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Wednesday, October 29, 2003

Tempered Sympathy
Polizeros points out that the destruction of many of the homes in California by the raging fires was entirely predictable.

In "Ecology of Fear", [author Mike] Davis details how people, usually well off financially, build homes in dangerous fire-prone areas, then get low interest loans to rebuild when the homes burn. He rightfully says this is a tax subsidy for the wealthy paid by the rest of us. There are other costs too, like maintaining expensive fire departments, roads, sewage, electricity, etc. in canyon areas.

Most controversial, and the article touched on this when it mentioned controlled burns, is the insistence of homeowners that property be protected first, even at the expense of fighting the fire. Thus, fire crews sometimes are forced to leave an area where they have a chance of stopping the fire to, say, go to an evacuated housing development to protect houses. This is backwards, as it puts protecting individual property above that of protecting the general populace.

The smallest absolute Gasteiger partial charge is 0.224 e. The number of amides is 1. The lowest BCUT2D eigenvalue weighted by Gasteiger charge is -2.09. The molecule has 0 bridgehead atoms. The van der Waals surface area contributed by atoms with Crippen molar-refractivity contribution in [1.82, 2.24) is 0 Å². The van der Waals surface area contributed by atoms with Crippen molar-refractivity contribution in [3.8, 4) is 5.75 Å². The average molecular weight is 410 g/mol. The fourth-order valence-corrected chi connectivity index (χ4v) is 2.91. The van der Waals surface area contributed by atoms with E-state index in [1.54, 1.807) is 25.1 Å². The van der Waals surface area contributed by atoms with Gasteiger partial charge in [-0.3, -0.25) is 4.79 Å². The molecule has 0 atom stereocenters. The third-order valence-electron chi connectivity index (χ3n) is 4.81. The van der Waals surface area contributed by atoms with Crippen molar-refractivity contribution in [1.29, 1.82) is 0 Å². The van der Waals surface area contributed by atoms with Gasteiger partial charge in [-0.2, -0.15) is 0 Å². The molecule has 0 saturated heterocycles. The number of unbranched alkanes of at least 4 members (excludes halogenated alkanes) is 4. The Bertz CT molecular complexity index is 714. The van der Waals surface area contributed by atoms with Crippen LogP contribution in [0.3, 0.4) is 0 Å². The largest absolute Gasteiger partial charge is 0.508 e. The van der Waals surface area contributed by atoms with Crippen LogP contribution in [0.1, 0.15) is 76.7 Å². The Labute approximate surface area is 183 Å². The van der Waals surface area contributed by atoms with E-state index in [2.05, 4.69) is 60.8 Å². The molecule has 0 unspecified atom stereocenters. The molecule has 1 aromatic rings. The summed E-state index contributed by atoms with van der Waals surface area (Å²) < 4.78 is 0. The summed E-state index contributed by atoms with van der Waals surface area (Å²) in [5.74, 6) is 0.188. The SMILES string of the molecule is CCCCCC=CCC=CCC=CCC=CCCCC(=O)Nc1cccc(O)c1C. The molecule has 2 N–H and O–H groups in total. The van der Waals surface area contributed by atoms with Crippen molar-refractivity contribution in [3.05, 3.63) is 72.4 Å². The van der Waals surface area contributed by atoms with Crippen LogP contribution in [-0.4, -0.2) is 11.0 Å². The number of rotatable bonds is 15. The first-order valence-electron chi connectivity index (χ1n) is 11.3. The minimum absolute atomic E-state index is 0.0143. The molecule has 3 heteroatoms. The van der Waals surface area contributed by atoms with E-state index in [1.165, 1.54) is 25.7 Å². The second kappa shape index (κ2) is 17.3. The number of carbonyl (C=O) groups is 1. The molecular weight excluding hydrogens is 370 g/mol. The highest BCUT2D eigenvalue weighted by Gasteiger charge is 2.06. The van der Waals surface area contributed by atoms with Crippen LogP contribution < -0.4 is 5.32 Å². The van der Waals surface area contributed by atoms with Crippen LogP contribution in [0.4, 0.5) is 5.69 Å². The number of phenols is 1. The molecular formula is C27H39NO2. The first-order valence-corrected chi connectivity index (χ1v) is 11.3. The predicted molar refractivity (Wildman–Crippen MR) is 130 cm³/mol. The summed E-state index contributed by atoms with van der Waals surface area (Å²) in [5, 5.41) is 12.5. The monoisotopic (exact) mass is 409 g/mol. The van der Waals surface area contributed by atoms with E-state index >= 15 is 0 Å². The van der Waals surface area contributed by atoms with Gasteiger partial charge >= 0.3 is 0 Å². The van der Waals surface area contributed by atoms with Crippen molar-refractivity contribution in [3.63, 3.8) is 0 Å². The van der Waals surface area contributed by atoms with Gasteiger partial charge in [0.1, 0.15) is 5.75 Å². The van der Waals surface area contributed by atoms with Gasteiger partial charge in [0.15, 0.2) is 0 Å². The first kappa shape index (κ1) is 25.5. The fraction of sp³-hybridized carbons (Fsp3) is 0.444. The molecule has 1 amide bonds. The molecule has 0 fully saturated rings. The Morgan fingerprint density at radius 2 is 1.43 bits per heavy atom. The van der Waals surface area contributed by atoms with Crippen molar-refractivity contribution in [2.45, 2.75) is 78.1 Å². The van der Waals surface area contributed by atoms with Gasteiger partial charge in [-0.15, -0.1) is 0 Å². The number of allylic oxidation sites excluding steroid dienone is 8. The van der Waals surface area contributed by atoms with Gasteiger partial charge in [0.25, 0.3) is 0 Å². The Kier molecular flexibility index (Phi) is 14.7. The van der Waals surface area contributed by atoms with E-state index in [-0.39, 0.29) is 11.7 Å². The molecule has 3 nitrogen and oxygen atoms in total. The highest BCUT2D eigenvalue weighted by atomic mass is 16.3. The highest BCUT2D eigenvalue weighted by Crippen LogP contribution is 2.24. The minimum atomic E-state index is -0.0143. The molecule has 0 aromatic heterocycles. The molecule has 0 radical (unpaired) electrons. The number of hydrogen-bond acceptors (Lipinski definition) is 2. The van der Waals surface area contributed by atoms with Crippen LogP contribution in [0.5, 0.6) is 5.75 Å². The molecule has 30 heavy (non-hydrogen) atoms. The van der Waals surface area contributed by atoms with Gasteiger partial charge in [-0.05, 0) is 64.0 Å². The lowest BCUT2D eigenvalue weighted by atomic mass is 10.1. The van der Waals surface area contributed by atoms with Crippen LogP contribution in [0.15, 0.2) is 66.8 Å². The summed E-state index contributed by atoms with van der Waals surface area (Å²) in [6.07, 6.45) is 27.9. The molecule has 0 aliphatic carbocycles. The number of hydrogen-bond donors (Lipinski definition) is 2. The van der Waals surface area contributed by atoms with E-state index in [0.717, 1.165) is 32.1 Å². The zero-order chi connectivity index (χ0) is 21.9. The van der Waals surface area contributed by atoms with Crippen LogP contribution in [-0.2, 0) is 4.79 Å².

If a house in a canyon burns, it is lunacy to give low cost loans to rebuild in the same spot, yet this happens all the time.

These letters to the LA Times echo the point. Having lived in LA for a year, I have to add that the whole place is extremely over-developed, not just the hills and canyons. Without the massive dams, aqueducts and reservoirs which supply the city with water and were built at enormous expense, much of it federal, the LA area probably couldn't support 1% of its current population. It's a desert, mostly unsuitable for human habitation. Cities like LA, Phoenix and Las Vegas are monuments to American arrogance, greed, and stupidity, and have done enormous damage to ecosystems at enormous costs to taxpayers.

Sorry to hit you when you're down, guys, but don't you dare go rebuilding in the same spots! And those of you living on the hills that are going to wash away in the rains next February, maybe you ought to move out, too.